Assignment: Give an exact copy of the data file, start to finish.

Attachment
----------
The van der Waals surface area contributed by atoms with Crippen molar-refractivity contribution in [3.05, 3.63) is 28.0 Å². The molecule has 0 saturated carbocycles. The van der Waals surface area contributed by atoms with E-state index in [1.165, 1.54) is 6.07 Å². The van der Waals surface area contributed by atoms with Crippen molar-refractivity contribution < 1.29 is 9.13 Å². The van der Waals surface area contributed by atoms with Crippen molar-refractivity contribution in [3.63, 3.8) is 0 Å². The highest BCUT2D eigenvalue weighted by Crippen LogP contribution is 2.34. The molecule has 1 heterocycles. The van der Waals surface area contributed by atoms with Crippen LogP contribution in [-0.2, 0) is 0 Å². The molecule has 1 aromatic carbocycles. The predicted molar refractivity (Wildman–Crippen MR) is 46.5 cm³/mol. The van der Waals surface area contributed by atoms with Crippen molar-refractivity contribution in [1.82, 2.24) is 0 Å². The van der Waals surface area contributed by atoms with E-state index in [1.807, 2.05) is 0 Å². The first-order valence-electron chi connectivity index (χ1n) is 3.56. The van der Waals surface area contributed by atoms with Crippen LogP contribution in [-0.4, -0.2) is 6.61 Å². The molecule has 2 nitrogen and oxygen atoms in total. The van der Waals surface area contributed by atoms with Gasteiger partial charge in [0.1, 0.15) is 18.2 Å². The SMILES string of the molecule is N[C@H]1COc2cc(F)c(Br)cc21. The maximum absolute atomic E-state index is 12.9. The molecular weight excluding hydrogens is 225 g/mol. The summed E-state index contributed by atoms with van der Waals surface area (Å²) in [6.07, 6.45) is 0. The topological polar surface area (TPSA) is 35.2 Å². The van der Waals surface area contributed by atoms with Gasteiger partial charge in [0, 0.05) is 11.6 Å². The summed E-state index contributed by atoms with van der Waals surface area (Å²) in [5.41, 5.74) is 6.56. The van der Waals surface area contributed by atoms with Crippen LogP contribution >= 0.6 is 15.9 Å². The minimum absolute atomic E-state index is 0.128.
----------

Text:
The van der Waals surface area contributed by atoms with Crippen molar-refractivity contribution in [3.05, 3.63) is 28.0 Å². The molecule has 0 saturated carbocycles. The van der Waals surface area contributed by atoms with E-state index in [1.165, 1.54) is 6.07 Å². The van der Waals surface area contributed by atoms with Crippen molar-refractivity contribution < 1.29 is 9.13 Å². The van der Waals surface area contributed by atoms with Crippen molar-refractivity contribution in [3.63, 3.8) is 0 Å². The highest BCUT2D eigenvalue weighted by Crippen LogP contribution is 2.34. The molecule has 1 heterocycles. The van der Waals surface area contributed by atoms with Crippen LogP contribution in [-0.2, 0) is 0 Å². The molecule has 1 aromatic carbocycles. The predicted molar refractivity (Wildman–Crippen MR) is 46.5 cm³/mol. The van der Waals surface area contributed by atoms with Crippen molar-refractivity contribution in [1.82, 2.24) is 0 Å². The van der Waals surface area contributed by atoms with E-state index in [1.807, 2.05) is 0 Å². The first-order valence-electron chi connectivity index (χ1n) is 3.56. The van der Waals surface area contributed by atoms with Crippen LogP contribution in [-0.4, -0.2) is 6.61 Å². The molecule has 2 nitrogen and oxygen atoms in total. The van der Waals surface area contributed by atoms with Gasteiger partial charge in [0.1, 0.15) is 18.2 Å². The SMILES string of the molecule is N[C@H]1COc2cc(F)c(Br)cc21. The maximum absolute atomic E-state index is 12.9. The molecular weight excluding hydrogens is 225 g/mol. The summed E-state index contributed by atoms with van der Waals surface area (Å²) in [6.07, 6.45) is 0. The topological polar surface area (TPSA) is 35.2 Å². The van der Waals surface area contributed by atoms with Gasteiger partial charge in [0, 0.05) is 11.6 Å². The summed E-state index contributed by atoms with van der Waals surface area (Å²) in [5.41, 5.74) is 6.56. The van der Waals surface area contributed by atoms with Crippen LogP contribution >= 0.6 is 15.9 Å². The minimum absolute atomic E-state index is 0.128.